Sex-Based Differences in Common Sports Injuries

Cordelia W. Carter, MD; Mary Lloyd Ireland, MD; Anthony E. Johnson, MD; William N. Levine, MD; Scott Martin, MD; Asheesh Bedi, MD; Elizabeth G. Matzkin, MD


J Am Acad Orthop Surg. 2018;26(13):447-454. 

In This Article

Abstract and Introduction


The patient's sex plays an important role in mediating the risk for, and experience of, disease. Injuries of the musculoskeletal system are no exception to this phenomenon. Increasing evidence shows that the incidence, clinical presentation, and treatment outcomes for male and female patients with common sports injuries may vary widely. Stress fracture, which is associated with the female athlete triad, is a sports injury with known sex-based differences. Other common sports-related injuries may also have distinct sex-based differences. Understanding these differences is important to optimize each patient's musculoskeletal care.


At the end of the 20th century, the National Institutes of Health (NIH) implemented a series of policy changes that substantially increased the proportion of females participating in NIH-funded clinical trials.[1] These changes have had the desired result of improving our understanding of sex-based differences that exist in clinical medicine. More recently, the NIH has focused on ensuring that preclinical trials include both male and female cells and animals in the laboratory.[1]

The musculoskeletal system is rife with sexual dimorphism. One example is that males have greater bone mass, greater muscle mass, and greater lean mass than do females. Various sex-based differences in injuries and diseases of the musculoskeletal system have been described, including differences in osteoporotic hip fractures and osteoarthritis of the knee and the carpometacarpal joint of the thumb.[2]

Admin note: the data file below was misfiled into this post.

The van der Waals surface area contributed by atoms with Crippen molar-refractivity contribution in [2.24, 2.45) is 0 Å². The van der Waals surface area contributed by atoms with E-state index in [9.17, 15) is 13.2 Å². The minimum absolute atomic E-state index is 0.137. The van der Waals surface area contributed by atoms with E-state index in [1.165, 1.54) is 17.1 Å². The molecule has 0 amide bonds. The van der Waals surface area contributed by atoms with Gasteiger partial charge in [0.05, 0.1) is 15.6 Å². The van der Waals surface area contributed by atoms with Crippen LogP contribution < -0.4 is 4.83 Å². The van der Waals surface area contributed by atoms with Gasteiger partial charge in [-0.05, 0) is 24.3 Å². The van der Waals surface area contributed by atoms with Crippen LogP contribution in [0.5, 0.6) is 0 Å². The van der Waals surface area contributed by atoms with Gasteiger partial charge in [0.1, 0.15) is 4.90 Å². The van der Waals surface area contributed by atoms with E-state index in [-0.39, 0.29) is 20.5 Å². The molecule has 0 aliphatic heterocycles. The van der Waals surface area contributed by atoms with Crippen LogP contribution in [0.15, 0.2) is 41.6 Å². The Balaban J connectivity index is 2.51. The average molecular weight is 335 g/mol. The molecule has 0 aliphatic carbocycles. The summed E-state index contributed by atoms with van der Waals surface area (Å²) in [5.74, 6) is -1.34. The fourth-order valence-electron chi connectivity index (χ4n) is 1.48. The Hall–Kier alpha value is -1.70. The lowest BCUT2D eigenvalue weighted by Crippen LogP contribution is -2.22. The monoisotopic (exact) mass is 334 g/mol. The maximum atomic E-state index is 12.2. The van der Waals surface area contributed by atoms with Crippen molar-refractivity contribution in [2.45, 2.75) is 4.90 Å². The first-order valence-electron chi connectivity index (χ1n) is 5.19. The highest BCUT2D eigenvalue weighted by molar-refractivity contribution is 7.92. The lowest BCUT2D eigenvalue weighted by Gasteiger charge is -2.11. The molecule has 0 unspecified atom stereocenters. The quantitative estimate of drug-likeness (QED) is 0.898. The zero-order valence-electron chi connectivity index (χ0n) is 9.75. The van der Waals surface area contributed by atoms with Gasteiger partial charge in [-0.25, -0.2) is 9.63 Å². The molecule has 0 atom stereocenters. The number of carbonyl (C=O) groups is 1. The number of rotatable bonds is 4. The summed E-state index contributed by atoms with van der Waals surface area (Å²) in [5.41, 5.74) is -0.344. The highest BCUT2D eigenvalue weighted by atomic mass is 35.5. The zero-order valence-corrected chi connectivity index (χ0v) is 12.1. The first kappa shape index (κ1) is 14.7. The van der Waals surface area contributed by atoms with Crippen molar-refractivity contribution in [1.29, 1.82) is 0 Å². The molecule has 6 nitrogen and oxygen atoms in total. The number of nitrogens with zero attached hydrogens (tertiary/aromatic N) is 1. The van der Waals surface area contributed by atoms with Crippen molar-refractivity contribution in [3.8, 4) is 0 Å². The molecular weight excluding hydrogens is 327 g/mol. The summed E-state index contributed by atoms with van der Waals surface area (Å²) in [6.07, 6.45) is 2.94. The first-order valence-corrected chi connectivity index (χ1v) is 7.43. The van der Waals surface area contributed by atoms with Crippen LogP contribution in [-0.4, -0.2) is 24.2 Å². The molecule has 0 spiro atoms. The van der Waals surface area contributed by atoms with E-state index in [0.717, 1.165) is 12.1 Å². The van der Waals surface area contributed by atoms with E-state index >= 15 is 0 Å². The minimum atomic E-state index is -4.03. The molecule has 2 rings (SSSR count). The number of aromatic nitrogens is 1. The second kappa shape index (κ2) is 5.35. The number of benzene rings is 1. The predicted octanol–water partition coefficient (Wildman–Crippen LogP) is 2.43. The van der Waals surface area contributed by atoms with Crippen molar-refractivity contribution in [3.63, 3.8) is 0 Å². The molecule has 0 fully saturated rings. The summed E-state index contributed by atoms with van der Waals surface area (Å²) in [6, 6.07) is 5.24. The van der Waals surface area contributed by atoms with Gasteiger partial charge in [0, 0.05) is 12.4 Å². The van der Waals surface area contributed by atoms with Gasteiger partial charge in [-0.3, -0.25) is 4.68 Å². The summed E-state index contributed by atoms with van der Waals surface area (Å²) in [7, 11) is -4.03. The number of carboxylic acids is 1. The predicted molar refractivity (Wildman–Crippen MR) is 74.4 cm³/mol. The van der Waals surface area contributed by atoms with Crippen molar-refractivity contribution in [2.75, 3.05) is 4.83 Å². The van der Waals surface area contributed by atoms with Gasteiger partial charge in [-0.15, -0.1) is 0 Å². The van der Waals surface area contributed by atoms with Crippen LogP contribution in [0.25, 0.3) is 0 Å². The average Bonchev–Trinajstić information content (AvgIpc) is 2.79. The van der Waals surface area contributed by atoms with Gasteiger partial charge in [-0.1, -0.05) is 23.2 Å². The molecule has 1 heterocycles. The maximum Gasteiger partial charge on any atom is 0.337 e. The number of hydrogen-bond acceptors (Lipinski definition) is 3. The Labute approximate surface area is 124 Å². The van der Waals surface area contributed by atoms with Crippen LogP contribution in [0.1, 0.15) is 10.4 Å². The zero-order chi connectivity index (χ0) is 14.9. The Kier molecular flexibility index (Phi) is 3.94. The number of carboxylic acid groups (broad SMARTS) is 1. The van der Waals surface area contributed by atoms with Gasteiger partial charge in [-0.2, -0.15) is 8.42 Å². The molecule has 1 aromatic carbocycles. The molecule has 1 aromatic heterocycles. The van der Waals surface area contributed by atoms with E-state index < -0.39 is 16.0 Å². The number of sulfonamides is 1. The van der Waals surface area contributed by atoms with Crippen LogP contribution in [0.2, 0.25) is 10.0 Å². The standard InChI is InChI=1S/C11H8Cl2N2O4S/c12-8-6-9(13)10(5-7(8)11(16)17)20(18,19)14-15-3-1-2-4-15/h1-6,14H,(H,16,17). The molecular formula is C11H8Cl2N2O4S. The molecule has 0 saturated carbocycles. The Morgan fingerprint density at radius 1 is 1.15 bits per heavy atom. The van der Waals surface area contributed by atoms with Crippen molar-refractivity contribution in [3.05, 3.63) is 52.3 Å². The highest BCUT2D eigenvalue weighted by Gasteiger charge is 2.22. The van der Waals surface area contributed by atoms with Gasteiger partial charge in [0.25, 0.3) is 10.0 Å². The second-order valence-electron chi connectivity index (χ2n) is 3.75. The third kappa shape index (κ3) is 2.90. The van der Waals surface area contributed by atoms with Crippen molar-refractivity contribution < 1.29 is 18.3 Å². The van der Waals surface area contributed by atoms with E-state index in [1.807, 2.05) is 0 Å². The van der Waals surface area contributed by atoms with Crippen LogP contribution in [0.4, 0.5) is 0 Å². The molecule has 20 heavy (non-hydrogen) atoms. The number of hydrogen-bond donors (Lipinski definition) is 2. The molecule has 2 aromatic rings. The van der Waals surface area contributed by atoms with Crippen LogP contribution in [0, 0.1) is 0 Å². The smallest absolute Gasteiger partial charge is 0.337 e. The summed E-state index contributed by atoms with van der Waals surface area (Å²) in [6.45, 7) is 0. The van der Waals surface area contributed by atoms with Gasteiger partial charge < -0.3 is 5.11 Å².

Most of the existing data regarding sex-based differences in the incidence of sports injuries are from the pediatric literature. One recent epidemiologic study of sports-related injuries (SRIs) in Canadian children and adolescents reported that males are more frequently injured during sports participation than females are. Males comprised 71% of SRIs in this study, reporting higher injury rates in 11 of the 13 sports investigated.[3] A more recent study of children aged 5 to 17 years in the United States described the type, location, and chronicity of SRIs as a function of sex.[4] The authors noted that females are more likely than males to have overuse injuries; for example, females are three times more likely than males to develop patellofemoral knee pain. Males are markedly more likely than females to sustain acute, traumatic injuries such as sports-related fractures.[4]

Mounting evidence exists supporting the concept that the incidence, clinical presentation, and functional outcomes for male and female patients with sports injuries may profoundly differ. By improving our understanding of these sex-based differences, orthopaedic surgeons may be better equipped to care for patients with common sports injuries and improve treatment outcomes. For example, the intraoperative choice of an anterior cruciate ligament (ACL) autograft is a notable factor in determining return-to-sport and reinjury rates, especially for adolescent females with high quadriceps to hamstring strength ratios. Investigating this and similar hypotheses in a systematic fashion may lead to the development of sex-specific treatment algorithms that may optimize clinical outcomes.

Here, we review the current literature on sex-based differences for five commonly occurring SRIs: stress fracture, ACL injuries, femoroacetabular impingement (FAI), shoulder instability, and concussion.